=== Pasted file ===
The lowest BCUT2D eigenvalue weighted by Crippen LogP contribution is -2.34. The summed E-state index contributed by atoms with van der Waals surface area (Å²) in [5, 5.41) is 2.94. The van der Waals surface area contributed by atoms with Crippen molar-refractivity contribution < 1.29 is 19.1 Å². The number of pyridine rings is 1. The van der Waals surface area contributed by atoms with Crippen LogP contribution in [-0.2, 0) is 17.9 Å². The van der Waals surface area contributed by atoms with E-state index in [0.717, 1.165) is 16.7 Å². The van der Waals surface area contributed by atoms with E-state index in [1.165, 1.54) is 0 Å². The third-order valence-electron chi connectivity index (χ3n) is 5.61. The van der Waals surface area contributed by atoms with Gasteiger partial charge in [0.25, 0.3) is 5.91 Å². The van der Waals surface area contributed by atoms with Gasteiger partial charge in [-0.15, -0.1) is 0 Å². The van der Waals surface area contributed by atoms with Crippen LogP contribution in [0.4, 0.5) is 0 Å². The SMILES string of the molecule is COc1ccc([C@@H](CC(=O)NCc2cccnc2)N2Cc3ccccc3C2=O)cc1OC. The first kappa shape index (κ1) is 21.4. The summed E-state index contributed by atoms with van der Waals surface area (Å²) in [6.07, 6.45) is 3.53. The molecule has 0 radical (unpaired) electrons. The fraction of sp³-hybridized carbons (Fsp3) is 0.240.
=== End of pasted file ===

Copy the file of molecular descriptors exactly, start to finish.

The lowest BCUT2D eigenvalue weighted by Crippen LogP contribution is -2.34. The summed E-state index contributed by atoms with van der Waals surface area (Å²) in [5, 5.41) is 2.94. The van der Waals surface area contributed by atoms with Crippen molar-refractivity contribution < 1.29 is 19.1 Å². The number of pyridine rings is 1. The van der Waals surface area contributed by atoms with Crippen LogP contribution in [-0.2, 0) is 17.9 Å². The van der Waals surface area contributed by atoms with E-state index in [0.717, 1.165) is 16.7 Å². The van der Waals surface area contributed by atoms with E-state index in [1.165, 1.54) is 0 Å². The third-order valence-electron chi connectivity index (χ3n) is 5.61. The van der Waals surface area contributed by atoms with Gasteiger partial charge in [0.25, 0.3) is 5.91 Å². The van der Waals surface area contributed by atoms with Gasteiger partial charge in [-0.15, -0.1) is 0 Å². The van der Waals surface area contributed by atoms with Crippen LogP contribution in [0.4, 0.5) is 0 Å². The SMILES string of the molecule is COc1ccc([C@@H](CC(=O)NCc2cccnc2)N2Cc3ccccc3C2=O)cc1OC. The first kappa shape index (κ1) is 21.4. The summed E-state index contributed by atoms with van der Waals surface area (Å²) in [6.07, 6.45) is 3.53. The molecule has 0 radical (unpaired) electrons. The fraction of sp³-hybridized carbons (Fsp3) is 0.240.